An app startup provides all of the essential ingredients to create the perfect scalability formula. Some of the main ingredients that app development provides, among countless others, include:

  • Instant access to more than 2 billion potential customers (roughly one-third of consumers worldwide).
  • Low costs to build a world-class app in comparison to starting a traditional business.
  • Robust integration capabilities with social media and free access to the most sophisticated and user-friendly marketing platforms.
  • Overnight proof of concept with real time customer-feedback.
  • Drastic reduction in costs for all aspects of running your business.

Success and scalability are intertwined. Taking your business to the App Store lets you achieve the scalability necessary for your business to thrive by maximising output while minimising costs and time.

 

2. Time over money

App Startups are not in some parallel universe that is exempt from the laws of reality. This is quickly discovered by many self-proclaimed entrepreneurs that hire the cheapest freelancer to develop their app. Your app concept will not simply reach a million- or billion-dollar valuation just by being on the App Store.

However, building an app startup does provide certain shortcuts to those who leverage its benefits. By understanding and mastering these benefits, you will be able to drastically increase your business’ growth while scaling back the amount of time you spend in your business.

Once you design and launch your app, little additional time is required to run it because of the efficiencies and automation tools provided online. Virtual assistants have reduced your time commitments even further and for next-to-nothing prices. This gives you more time to focus on big-picture projects that take your app startup to the next level. It also allows you to live life on your terms, and focus on the things that keep you motivated and engaged.

 

3. Create raving fans and loyal advocates

The goal of business is to create raving fans and loyal advocates. They go out of their way to promote your product to anyone and everyone, not because you asked them but because they want to. This is the Holy Grail of marketing that you cannot put a price on. Creating a mobile app to attract these zealous supporters is paramount, and the quickest, surefire way to achieve exponential growth.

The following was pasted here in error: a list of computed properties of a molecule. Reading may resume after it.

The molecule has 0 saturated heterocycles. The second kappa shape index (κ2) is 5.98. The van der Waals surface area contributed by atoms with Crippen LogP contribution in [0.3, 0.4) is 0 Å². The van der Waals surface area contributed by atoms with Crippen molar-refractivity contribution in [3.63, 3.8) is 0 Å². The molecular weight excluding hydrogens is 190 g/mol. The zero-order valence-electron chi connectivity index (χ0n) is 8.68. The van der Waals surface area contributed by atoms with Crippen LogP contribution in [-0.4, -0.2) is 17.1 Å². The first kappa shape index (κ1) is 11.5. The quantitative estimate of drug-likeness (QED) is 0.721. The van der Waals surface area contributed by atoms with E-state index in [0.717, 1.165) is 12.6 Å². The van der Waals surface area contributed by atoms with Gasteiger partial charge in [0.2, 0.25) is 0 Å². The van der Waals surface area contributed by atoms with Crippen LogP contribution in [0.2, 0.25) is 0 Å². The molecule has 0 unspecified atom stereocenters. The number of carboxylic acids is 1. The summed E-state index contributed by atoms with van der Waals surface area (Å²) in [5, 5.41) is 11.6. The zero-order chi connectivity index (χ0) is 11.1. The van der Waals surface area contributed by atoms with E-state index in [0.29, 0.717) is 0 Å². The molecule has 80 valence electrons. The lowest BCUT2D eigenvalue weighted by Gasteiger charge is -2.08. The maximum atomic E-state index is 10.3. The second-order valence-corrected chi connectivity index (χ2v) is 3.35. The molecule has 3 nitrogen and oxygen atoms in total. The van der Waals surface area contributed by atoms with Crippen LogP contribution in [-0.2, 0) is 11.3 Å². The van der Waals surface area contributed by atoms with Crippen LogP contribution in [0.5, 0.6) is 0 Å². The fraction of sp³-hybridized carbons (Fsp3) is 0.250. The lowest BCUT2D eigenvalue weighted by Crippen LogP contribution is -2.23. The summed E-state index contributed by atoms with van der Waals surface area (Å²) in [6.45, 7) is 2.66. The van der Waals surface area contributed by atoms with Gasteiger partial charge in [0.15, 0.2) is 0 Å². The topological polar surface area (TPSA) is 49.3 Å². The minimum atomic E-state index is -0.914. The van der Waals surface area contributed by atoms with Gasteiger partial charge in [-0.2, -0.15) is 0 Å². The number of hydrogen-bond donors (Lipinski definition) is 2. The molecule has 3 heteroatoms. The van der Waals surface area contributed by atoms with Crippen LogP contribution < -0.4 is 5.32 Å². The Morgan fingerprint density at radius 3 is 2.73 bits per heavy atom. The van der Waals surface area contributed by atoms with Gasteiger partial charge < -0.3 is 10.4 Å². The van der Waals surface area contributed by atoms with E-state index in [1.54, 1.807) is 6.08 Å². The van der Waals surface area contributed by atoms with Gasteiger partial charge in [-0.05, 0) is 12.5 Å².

An app gives you the best opportunity to prove your credibility and authenticity. By showing your customers that you can consistently provide them value and deliver on your business’s promises, you can earn their support. Creating a personalised app experience allows you to shift your customer’s perspective from a one-time user to a lifelong raving fan and loyal advocate.

iPhone-6-Eaton-Centre

Apple’s loyal fanbase will (literally!) wait in line for their latest smartphones and tablets. Source: Mac Rumors

 

4. Maximise, not minimise, your time

It’s not about working hard, or working smarter, it’s about working right. App development has paved the way for this principle that has taken the entrepreneurial world by storm. In less than 24 hours you, as an entrepreneur, can think of an idea, create a minimum viable product or service, list the app product for sale online with a global customer base, receive instantaneous user-feedback, then modify and adjust your app startup based on that feedback! Efficiency at its finest.

Validating that your app idea works by attracting users and generating revenue is priority number one. Remember, your customers are marketing geniuses. They know exactly what they want and it is your job to find that out. Too many entrepreneurs begin with an idea for a app product that they think people want. They spend months, sometimes years, making sure the product and business are perfected without ever testing or even showing it to potential users! App development has given you the perfect platform to do just that.

 

5. Now is the perfect time

What are you waiting for? There will never be a perfect time to take action and develop an app. If you’re waiting for the right time, regret is guaranteed. Forget the naysayers and be decisive. I am telling you from experience that now is always the perfect time to chase your biggest ambitions. 

Your only one call away from a confidential discussion to evaluate your app idea. To find out how we can help you launch your app startup, give us a call on 1300 277 434 if you’re in Australia or email me at dane@launchpadapps.com.au if you’d prefer.

How many apps do you need to download before you create your own? Stop being a mobile consumer, and switch teams to be a producer first, and a consumer second. Those focused on building something bigger than themselves are the ones that produce results – they are changing the world, not just consuming it.